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Caring for Animals Involved in Research

Caring for Animals Involved in Research

Research involving animals has been imperative to advance medical innovation, especially drug development. It will continue to be important to further discoveries until viable non-animal alternatives are developed and accepted.

Animal studies are a legal and regulatory requirement when developing medicines to ensure safety and efficacy.  Janssen is committed to limiting the number of animals tested whenever possible.  Various European guidelines, national laws and regulations state testing must be performed in animals before human exposure.  These tests are conducted under the most stringent conditions and may only be performed if there are no alternatives.

Ethical and experimental control

The laws and guidelines impose strict rules on conducting and documenting animal tests and on the treatment and care of animals involved in scientific research. Janssen strictly complies with these laws and abides to the highest standards of animal welfare.

Every scientific study involving animals is presented to an ethics committee composed of at least seven specialists with expertise in ethics, alternative methods, animal health, animal welfare, scientific methodology, experimental design and statistics. With every research project, the committee verifies whether alternative testing methods are available and ensures that research is being conducted with the utmost respect for the wellbeing of the animal, in accordance with all legal and ethical standards. For studies where alternatives are not available, the following ethical questions are considered: What can science learn from this project and are the learnings appropriately proportional to the animal's welfare?

The Three Rs at Janssen

Janssen has a very strong commitment to the 3Rs principles: Replacement, reduction, and refinement.

  • Replacement means that, whenever possible, studies are conducted without animals. 

    This can be done, for example, by using cell cultures, 3D cell structures, chip technology (e.g. organ-on-a-chip), physico-chemical methods, molecular biology or mathematical models. At Janssen, all medicines and therapies in development are tested in vitro first, for example, in cell cultures, or elsewhere outside of a living organism. This allows us to make initial, important assessments about the safety and efficacy of our compounds and significantly reduces the number of required tests that involve animals.

  • Reduction means that the number of animals involved in scientific research must be as low as possible.

    This number should never be less than the minimum number required to obtain reliable results. All of our tests involving animals require input by a biostatistician to ensure an appropriate experimental design and that the right number of animals is involved to answer the research questions.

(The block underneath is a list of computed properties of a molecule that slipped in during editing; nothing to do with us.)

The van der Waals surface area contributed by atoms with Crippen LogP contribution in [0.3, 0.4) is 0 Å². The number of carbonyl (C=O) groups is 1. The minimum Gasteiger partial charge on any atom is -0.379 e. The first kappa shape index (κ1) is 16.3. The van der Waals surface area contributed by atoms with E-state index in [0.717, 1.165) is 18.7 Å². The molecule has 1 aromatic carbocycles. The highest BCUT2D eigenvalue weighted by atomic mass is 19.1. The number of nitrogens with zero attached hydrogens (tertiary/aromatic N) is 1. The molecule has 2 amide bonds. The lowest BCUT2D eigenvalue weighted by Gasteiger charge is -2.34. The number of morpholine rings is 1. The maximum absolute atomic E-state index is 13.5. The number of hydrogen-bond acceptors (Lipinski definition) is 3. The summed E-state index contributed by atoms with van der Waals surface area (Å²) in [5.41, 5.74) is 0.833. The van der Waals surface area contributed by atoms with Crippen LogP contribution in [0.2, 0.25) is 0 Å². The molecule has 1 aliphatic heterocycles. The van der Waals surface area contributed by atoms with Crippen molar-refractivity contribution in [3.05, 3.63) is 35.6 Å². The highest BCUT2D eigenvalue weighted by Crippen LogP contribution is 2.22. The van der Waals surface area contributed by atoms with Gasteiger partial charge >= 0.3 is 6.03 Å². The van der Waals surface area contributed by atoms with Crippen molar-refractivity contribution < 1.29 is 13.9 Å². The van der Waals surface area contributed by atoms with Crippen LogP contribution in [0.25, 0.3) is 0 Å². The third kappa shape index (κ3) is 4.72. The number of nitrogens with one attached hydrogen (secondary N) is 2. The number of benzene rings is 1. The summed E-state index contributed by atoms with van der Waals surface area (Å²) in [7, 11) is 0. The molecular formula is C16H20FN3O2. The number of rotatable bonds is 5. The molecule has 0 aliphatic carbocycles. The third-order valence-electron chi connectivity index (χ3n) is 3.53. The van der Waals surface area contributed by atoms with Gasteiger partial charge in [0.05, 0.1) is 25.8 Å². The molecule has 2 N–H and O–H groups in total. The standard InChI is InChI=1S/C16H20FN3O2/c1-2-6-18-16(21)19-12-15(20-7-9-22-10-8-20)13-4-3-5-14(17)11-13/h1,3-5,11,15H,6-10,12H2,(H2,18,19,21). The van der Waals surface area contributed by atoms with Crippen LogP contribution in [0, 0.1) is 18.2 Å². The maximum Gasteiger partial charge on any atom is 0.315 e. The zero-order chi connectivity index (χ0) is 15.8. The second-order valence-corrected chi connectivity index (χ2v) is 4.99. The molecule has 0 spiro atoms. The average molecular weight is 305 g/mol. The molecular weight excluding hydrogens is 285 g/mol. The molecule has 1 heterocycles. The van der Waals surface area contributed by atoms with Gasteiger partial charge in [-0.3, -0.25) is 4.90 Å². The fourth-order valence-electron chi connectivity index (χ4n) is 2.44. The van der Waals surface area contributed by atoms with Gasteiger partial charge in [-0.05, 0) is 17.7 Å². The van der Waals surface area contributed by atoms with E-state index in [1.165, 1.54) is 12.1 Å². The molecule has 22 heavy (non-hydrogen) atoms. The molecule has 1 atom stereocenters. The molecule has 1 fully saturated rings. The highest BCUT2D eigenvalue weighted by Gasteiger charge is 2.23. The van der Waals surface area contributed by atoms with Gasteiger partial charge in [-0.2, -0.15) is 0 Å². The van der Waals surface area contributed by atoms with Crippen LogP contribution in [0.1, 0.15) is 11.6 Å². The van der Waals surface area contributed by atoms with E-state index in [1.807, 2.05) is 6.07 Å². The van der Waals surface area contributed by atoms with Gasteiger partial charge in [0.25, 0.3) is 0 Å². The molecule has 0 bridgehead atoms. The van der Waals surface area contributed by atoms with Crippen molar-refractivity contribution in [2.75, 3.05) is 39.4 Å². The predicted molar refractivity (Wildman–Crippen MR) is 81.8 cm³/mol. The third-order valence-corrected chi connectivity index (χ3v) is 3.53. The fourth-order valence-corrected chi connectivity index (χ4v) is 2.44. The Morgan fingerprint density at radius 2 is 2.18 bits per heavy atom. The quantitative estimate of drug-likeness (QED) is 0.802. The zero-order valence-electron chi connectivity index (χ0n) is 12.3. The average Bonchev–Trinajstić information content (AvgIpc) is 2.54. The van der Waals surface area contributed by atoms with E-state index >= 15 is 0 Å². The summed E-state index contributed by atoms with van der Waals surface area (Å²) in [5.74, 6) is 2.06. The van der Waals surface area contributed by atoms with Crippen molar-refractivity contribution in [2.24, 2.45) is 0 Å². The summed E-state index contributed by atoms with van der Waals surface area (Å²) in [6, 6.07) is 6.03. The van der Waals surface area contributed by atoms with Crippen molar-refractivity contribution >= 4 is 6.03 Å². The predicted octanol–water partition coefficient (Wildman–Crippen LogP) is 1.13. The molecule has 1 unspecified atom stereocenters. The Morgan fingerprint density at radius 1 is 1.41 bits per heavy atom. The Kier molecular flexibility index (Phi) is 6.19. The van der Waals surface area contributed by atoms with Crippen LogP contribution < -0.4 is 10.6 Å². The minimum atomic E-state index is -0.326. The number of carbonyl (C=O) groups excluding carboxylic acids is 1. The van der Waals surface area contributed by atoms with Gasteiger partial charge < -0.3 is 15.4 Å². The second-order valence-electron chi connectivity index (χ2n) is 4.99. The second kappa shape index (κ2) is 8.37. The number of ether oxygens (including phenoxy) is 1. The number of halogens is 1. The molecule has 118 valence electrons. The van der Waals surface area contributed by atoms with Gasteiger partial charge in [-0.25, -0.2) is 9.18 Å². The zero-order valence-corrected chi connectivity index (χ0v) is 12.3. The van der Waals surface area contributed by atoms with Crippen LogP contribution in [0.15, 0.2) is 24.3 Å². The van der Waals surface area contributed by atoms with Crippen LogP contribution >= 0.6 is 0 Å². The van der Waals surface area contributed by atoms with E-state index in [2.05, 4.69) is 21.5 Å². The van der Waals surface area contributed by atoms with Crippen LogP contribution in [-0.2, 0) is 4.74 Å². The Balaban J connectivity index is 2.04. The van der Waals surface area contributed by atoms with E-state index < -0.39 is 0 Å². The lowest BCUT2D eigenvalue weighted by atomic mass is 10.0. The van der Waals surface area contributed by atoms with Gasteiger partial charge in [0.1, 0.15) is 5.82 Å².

• Refinement refers to modification of husbandry or experimental procedures to minimize pain and distress and to enhance the well-being of the animals. 

    In addition to researchers, animal caregivers and veterinarians are part of the Janssen team that ensures the well-being of the animals. Janssen has an extensive and holistic enrichment program that provides species specific mental and environmental stimuli and social housing to enhance welfare, including positive reinforcement training and extensive human interactions, with playing, petting, grooming, outdoor walks and access to play areas.

    Furthermore, Janssen supports rehoming some of our research animals through experienced and approved partners.

One day we hope alternatives and non-animal models can replace all animal testing. Today, there is still a need to conduct animal testing to discover and develop innovating and safe treatments for both humans and animals.

For more information on our commitment to animal welfare and 3Rs please see: J&J Animal Welfare Policy.

Greater transparency

In November 2019, Janssen, along with twenty-one other Belgian research centers signed the Transparency Agreement on Animal Research in Belgium. Together, we are committed to communicating more frequently and openly about animals involved in research.

The agreement contains four commitments:

  1. Being clear about how, when, and why animals are involved in research,
  2. Enhancing our communication with the media and the public, including the implementation of alternative methods and the reduction or refinement of animal testing,
  3. Being proactive in providing opportunities for the public to find out about the animals involved in research and the regulations that govern it,
  4. Report progress annually and share our experiences.

At Janssen, we consider this agreement to be an important commitment in our communication about the animals involved in research.

More information and the full text of the transparency agreement can be found here

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